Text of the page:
Another characteristic of healthy blood cells is their flexibility. Cell walls need to be elastic and flexible in order for the blood cells to squeeze through tight capillaries without breaking. Flexible cell walls have a healthy layer of fat (phospholipids) to aid their bending. Here, then, is one of the first things you can do to improve your overall cardiovascular health: eat the right kinds of fat. Ideally, your cells are able to build walls out of essential fatty acids but if those fats are not available, they’ll take what is available. And if that means they use the fats from the burger you ate last weekend, so be it.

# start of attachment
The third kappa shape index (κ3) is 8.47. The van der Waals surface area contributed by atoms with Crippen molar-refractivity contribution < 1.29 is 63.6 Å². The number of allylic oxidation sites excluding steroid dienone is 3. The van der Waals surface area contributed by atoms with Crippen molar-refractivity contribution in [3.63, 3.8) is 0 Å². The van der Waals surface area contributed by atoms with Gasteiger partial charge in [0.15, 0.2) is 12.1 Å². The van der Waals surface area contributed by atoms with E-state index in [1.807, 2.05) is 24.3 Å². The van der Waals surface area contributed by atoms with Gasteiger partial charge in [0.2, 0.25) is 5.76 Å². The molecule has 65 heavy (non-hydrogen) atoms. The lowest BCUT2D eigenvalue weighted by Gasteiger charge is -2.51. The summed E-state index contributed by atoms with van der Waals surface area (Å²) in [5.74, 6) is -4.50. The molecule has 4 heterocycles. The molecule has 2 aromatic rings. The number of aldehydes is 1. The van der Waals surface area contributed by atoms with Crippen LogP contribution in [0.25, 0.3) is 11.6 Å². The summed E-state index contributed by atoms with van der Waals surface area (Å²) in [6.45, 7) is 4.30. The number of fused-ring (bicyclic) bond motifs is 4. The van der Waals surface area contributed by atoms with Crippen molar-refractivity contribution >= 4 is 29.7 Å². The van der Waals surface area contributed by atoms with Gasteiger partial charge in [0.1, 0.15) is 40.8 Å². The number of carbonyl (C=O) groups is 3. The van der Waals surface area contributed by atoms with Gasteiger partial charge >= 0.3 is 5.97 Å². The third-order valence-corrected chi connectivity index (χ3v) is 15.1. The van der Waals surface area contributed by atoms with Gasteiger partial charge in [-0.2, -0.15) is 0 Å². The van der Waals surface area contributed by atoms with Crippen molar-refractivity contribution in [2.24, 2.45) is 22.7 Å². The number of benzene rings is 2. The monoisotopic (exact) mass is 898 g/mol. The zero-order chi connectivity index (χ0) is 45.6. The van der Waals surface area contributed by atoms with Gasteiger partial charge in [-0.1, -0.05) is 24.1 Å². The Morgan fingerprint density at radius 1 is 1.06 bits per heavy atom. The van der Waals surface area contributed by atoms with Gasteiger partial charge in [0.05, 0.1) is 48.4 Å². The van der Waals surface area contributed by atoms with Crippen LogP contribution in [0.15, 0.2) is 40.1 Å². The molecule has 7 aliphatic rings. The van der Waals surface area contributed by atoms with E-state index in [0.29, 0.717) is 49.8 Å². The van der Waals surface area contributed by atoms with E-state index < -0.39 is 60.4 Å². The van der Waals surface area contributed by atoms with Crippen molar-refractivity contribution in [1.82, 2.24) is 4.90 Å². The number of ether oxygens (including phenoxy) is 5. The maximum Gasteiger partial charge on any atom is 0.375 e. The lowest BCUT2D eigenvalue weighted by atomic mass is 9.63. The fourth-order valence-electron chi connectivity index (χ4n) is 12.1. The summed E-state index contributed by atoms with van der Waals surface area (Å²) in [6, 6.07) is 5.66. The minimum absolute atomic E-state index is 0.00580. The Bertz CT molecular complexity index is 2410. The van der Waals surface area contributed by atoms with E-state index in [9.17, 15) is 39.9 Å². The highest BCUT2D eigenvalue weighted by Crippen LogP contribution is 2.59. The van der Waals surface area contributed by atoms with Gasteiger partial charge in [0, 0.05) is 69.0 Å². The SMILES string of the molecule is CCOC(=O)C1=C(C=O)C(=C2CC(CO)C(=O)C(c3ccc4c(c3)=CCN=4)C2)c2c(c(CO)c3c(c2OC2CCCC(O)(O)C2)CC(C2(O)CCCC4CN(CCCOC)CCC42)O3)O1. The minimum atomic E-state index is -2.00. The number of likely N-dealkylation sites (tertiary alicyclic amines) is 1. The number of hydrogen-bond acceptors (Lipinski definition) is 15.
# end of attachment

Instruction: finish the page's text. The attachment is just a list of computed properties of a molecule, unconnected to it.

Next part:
Since the fat that provides that layer around the cell is what determines how flexible or fluid the cell is, you’ll want to make sure your cells are built out of high quality essential fatty acids. Cells membranes that contain fats from trans fats sources will not be as flexible as cell membranes made out of essential fatty acids; they will be limited in their ability to let necessary materials move easily in and out of the cell. Unhealthy membranes mean the cells can’t hold nutrients, can’t hold their electrical charges, and won’t respond well to messages from the rest of the body. So do whatever you can to make those cell membranes healthy. Be sure you’re eating plenty of essential fatty acids (omega-3’s) and plenty of antioxidants (vegetables and fruits).